Tonia Antoniazzi MP: I won't let the Government off the hook over the State pension age for 1950s born women

Posted On: 
31st January 2019

Welsh Labour MP Tonia Antoniazzi writes ahead of her Adjournment debate today on the State pension age for women born in the 1950s and notes that a Judicial Review into this policy is planned for June 2019.

"For me, this is about the women in Gower, and across the UK who are struggling to survive even after paying in their fair share of taxes, and contributing to society by being mothers, grandmothers and carers" - Tonia Antoniazzi MP

There may be some eye rolling when people see there is another debate on changes to the state pension age for women born in the 1950s in the House of Commons. 

The reason why there have been so many debates in Parliament is because nothing has changed. 

Women who have paid in to the system, often for a very long time, have had the goalposts moved. The retirement age for women has been changed from 60 to 67. Plans to retire at 60 have had to be shelved in order to carry on working for another 6 years in some cases.    

Many of these women are experiencing real hardship as a result of the changes that have been brought in, and no action has been forthcoming to alleviate the consequences of these changes. The Government even dared to suggest that women should take up apprenticeships and retrain in order to work until their pensionable age. The sheer thought of that makes many people balk and displays the lack of empathy and understanding the Tories have with the entire situation.

The decision to change the state pension age has now been referred to the High Court for a Judicial Review, which is planned to take place in early June, this year.  
As an MP, I didn’t know where to go next. So, I decided to ask the Leader of the House for clarification on the ambiguity around the issue now that there was a legal challenge in the High Court.  I asked if she could advise Parliamentarians how they could continue to discuss and make representations in the House on behalf of their constituents, and more importantly if the Government would respond on this very important issue. The response was positive, and I was told to apply for an adjournment debate, and that is exactly what I did.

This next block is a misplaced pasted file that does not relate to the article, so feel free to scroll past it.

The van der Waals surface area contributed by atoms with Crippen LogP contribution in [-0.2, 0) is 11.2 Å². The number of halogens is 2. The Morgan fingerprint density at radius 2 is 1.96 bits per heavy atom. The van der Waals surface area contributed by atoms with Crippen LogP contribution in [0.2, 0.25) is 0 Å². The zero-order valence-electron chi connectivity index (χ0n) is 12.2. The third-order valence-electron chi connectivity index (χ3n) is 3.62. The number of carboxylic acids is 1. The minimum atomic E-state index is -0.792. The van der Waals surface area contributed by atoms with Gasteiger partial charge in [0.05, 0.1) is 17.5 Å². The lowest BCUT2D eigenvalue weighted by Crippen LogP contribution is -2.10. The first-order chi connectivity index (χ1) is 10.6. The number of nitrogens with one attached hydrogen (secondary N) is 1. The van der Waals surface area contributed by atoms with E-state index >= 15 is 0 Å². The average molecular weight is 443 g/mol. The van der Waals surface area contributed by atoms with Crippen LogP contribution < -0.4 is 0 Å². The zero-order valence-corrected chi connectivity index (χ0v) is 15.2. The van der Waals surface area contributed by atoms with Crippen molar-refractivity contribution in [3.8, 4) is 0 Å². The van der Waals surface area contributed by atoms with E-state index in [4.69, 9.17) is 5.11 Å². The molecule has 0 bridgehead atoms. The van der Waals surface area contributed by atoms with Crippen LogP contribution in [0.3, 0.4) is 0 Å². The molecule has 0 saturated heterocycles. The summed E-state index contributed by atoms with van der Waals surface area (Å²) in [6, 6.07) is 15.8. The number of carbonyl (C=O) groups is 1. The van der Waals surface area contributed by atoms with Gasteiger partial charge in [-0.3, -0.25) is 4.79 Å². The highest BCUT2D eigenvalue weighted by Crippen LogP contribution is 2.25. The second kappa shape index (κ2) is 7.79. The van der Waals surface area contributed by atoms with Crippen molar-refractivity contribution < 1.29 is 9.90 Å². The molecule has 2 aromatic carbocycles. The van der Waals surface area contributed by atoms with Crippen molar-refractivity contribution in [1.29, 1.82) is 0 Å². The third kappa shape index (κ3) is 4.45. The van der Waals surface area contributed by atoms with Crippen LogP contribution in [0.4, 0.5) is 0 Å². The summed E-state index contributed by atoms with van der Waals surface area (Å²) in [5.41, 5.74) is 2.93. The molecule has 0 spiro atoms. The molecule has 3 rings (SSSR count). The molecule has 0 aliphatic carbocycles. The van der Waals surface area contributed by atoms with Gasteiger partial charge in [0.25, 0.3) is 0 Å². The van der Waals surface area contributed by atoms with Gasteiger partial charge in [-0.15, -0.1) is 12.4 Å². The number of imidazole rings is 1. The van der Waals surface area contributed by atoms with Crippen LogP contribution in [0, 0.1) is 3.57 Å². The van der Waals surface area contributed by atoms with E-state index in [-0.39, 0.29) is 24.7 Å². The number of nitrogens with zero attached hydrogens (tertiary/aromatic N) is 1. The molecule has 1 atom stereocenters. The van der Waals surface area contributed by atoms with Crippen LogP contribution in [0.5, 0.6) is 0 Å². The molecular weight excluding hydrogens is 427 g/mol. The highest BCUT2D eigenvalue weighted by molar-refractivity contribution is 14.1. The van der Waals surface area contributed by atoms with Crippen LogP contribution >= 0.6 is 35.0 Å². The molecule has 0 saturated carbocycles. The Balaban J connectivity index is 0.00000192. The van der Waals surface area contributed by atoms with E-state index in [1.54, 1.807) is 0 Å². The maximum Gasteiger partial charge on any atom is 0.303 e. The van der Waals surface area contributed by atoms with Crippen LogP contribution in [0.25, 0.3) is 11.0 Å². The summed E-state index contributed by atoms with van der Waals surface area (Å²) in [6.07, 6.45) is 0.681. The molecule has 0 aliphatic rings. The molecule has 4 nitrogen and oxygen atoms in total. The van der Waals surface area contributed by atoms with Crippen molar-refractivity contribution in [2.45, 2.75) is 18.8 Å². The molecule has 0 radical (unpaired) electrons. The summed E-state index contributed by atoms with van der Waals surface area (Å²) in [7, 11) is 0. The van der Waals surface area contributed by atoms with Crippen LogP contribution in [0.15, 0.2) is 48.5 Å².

Many of the women whose lives have been hit the hardest are really struggling and I just couldn’t in all conscience just sit on my hands and not do anything until the judicial review. 

There are different issues that are faced by women hit by these changes, and there are a number of different movements that represent these differing campaigns, WASPI (Women Against State Pension Inequality) being the most recognised amongst the campaigns who are directing their complaints about maladministration to the Parliamentary Ombudsman rather than following the route of a judicial review.  

I don’t want to let the Government off the hook, this is not just about one campaign, this is not just about 1950’s women, because many born in the early 1960’s will also be impacted by these changes, and further recent changes to pension credit rules that will put further strain on lower paid women. 

For me, this is about the women in Gower, and across the UK who are struggling to survive even after paying in their fair share of taxes, and contributing to society by being mothers, grandmothers and carers.

The Government continues to reject calls to compensate these women. I know that the best work in Parliament is not always seen in the chamber or recorded in Hansard, it’s the behind the scenes work.  My good friend and colleague Carolyn Harris the MP for Swansea East has worked tirelessly for the 1950’s women, and she co-chairs the All Party Parliamentary Group with Tim Loughton MP. Carolyn is bringing a new Private Members Bill to alleviate the hardship caused to 1950s born women who have seen their pension ages increased.  In the meantime, I hope that this adjournment debate will keep the debate alive.   

Tonia Antoniazzi is the Labour MP for Gower and a member of the Women and Equalities Committee.